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ACLU Sues King County Over Banning Anti-Israel Bus Ads

Meghan Walker

The ACLU of Washington has filed suit against King County for refusing to run anti–Israel ads on Metro buses.

Taylor: "We should keep in mind that the purpose of the First Amendment is to protect speech that is difficult to hear and that makes people uncomfortable. Mild speech doesn't need our protection."

That's the ACLU's Kathleen Taylor. The lawsuit is on behalf of the Seattle Mideast Awareness Campaign, or SeaMAC. They created the ad. KUOW's Meghan Walker has more.


The ad reads, "Israeli War Crimes, Your Tax Dollars at Work." Next to the text is a photo of a group of Palestinians standing next to a crumbled building.

ACLU executive director Kathleen Taylor says the county shouldn't be allowed to censor SeaMAC's ad.

Taylor: "Our governments cannot decide that government gets to stop speech because it's going to be disruptive. Speech is often disruptive. That's how change happens. That's the definition of change. It's going from here, to here."

The ad had previously been approved by the county's bus advertising company back in November. But less than a month later, after SeaMAC's payment was processed, King County pulled the ad before it had a chance to run.

Ed Mast is with SeaMAC. He says the county had no grounds to drop the ad.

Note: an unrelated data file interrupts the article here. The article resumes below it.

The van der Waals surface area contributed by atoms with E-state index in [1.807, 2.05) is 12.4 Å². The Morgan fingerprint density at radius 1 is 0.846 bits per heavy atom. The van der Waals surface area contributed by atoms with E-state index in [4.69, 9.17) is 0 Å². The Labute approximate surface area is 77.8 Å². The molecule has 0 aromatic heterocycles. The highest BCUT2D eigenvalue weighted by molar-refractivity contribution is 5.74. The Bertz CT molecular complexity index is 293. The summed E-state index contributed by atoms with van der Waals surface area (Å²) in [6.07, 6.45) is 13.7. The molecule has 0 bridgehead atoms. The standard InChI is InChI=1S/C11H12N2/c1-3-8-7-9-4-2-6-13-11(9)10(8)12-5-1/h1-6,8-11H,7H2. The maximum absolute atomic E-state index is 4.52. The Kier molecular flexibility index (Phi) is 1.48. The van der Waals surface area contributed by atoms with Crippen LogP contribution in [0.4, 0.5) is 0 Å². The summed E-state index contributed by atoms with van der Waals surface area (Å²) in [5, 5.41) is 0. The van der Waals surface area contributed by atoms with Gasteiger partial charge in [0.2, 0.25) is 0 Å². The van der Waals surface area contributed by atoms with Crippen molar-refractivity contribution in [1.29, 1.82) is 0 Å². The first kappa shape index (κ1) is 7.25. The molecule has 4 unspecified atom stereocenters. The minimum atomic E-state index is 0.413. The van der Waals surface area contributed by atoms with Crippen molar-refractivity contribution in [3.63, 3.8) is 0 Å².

Mast: "Our ad is a factual claim. Our ad is appropriate speech. King County reviewed it and decided that our ad is appropriate speech for a designated public forum. We, in the first place, rejected stronger terms. We rejected other language and rhetorical language in favor of a factual claim based on legal language. 'War–crimes' means grave violations of the Geneva Conventions."

But the county still insists the ad is too risky to run. Frank Abe is a King County spokesperson.

Abe: "The widespread and often vitriolic international response to the ad running created a reasonably foreseeable risk of harm to or disruption of the bus system. And the county's job is to provide efficient transit system to the public."

Metro buses have a history of running controversial ads. One atheism ad read, "Yes Virginia, there is no God." A different anti–Israel ad in 2009 read "Save Gaza."

Taylor says the county's actions violate basic free speech rights.

Taylor: "This is not violent rhetoric. This is a political statement, and we have to recognize that in a democracy you're going to have people that disagree with each other. And we can't presume that because a person disagrees with the Mideast Awareness Campaign, that that person is going to engage in violence, what's that saying of everybody that disagrees with his position?"

ACLU and SeaMAC's lawsuit seeks a court declaration that the county's decision violates the First Amendment. They also want a preliminary injunction against King County and an order that it publish the ad as originally promised.

For KUOW News, I'm Meghan Walker.

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